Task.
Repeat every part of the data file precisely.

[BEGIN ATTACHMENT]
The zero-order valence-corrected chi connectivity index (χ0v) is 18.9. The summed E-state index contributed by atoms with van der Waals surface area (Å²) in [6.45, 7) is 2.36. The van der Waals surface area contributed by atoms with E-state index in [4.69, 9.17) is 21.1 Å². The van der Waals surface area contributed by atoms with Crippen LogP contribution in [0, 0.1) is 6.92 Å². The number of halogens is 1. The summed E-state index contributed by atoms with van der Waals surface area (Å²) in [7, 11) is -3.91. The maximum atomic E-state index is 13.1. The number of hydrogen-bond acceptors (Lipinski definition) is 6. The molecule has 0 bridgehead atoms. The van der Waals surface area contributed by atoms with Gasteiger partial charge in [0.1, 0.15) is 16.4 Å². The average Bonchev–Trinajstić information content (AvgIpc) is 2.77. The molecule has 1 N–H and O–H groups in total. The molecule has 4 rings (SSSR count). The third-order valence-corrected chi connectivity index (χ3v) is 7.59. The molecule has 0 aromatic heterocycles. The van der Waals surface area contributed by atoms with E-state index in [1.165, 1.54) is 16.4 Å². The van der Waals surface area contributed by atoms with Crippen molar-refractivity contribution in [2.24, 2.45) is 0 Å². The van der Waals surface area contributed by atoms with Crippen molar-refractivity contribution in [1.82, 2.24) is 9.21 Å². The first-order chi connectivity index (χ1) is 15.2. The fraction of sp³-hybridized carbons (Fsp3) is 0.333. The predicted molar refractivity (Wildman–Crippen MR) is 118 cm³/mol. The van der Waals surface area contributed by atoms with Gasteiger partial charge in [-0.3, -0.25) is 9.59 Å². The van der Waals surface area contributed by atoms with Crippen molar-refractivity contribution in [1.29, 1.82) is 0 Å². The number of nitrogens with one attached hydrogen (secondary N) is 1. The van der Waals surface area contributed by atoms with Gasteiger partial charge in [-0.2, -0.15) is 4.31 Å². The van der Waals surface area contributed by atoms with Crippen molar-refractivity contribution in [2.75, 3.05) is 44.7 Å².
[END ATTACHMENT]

The zero-order valence-corrected chi connectivity index (χ0v) is 18.9. The summed E-state index contributed by atoms with van der Waals surface area (Å²) in [6.45, 7) is 2.36. The van der Waals surface area contributed by atoms with E-state index in [4.69, 9.17) is 21.1 Å². The van der Waals surface area contributed by atoms with Crippen LogP contribution in [0, 0.1) is 6.92 Å². The number of halogens is 1. The summed E-state index contributed by atoms with van der Waals surface area (Å²) in [7, 11) is -3.91. The maximum atomic E-state index is 13.1. The number of hydrogen-bond acceptors (Lipinski definition) is 6. The molecule has 0 bridgehead atoms. The van der Waals surface area contributed by atoms with Gasteiger partial charge in [0.1, 0.15) is 16.4 Å². The average Bonchev–Trinajstić information content (AvgIpc) is 2.77. The molecule has 1 N–H and O–H groups in total. The molecule has 4 rings (SSSR count). The third-order valence-corrected chi connectivity index (χ3v) is 7.59. The molecule has 0 aromatic heterocycles. The van der Waals surface area contributed by atoms with E-state index in [1.165, 1.54) is 16.4 Å². The van der Waals surface area contributed by atoms with Crippen molar-refractivity contribution in [2.24, 2.45) is 0 Å². The van der Waals surface area contributed by atoms with Crippen molar-refractivity contribution in [1.82, 2.24) is 9.21 Å². The first-order chi connectivity index (χ1) is 15.2. The fraction of sp³-hybridized carbons (Fsp3) is 0.333. The predicted molar refractivity (Wildman–Crippen MR) is 118 cm³/mol. The van der Waals surface area contributed by atoms with Gasteiger partial charge in [-0.3, -0.25) is 9.59 Å². The van der Waals surface area contributed by atoms with Crippen molar-refractivity contribution in [1.29, 1.82) is 0 Å². The number of nitrogens with one attached hydrogen (secondary N) is 1. The van der Waals surface area contributed by atoms with Gasteiger partial charge in [-0.2, -0.15) is 4.31 Å². The van der Waals surface area contributed by atoms with Crippen molar-refractivity contribution in [2.75, 3.05) is 44.7 Å².